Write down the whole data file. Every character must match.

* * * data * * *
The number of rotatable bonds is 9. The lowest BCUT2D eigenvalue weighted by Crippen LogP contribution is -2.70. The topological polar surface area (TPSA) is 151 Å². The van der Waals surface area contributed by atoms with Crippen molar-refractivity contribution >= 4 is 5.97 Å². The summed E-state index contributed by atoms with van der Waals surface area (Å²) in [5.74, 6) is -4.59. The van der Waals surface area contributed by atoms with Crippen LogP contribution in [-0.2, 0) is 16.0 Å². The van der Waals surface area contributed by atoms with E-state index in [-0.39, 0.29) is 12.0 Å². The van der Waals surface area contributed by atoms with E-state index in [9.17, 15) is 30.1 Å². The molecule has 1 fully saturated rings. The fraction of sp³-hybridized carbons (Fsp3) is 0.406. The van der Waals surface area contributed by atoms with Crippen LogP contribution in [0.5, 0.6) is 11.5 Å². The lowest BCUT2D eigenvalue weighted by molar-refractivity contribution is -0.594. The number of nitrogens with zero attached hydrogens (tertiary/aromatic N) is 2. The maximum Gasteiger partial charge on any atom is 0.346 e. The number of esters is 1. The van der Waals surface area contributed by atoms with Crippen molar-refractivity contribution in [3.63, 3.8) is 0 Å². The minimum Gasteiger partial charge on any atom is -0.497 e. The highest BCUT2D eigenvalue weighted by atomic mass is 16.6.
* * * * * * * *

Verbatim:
The number of rotatable bonds is 9. The lowest BCUT2D eigenvalue weighted by Crippen LogP contribution is -2.70. The topological polar surface area (TPSA) is 151 Å². The van der Waals surface area contributed by atoms with Crippen molar-refractivity contribution >= 4 is 5.97 Å². The summed E-state index contributed by atoms with van der Waals surface area (Å²) in [5.74, 6) is -4.59. The van der Waals surface area contributed by atoms with Crippen LogP contribution in [-0.2, 0) is 16.0 Å². The van der Waals surface area contributed by atoms with E-state index in [-0.39, 0.29) is 12.0 Å². The van der Waals surface area contributed by atoms with E-state index in [9.17, 15) is 30.1 Å². The molecule has 1 fully saturated rings. The fraction of sp³-hybridized carbons (Fsp3) is 0.406. The van der Waals surface area contributed by atoms with Crippen LogP contribution in [0.5, 0.6) is 11.5 Å². The lowest BCUT2D eigenvalue weighted by molar-refractivity contribution is -0.594. The number of nitrogens with zero attached hydrogens (tertiary/aromatic N) is 2. The maximum Gasteiger partial charge on any atom is 0.346 e. The number of esters is 1. The van der Waals surface area contributed by atoms with Crippen molar-refractivity contribution in [3.63, 3.8) is 0 Å². The minimum Gasteiger partial charge on any atom is -0.497 e. The highest BCUT2D eigenvalue weighted by atomic mass is 16.6.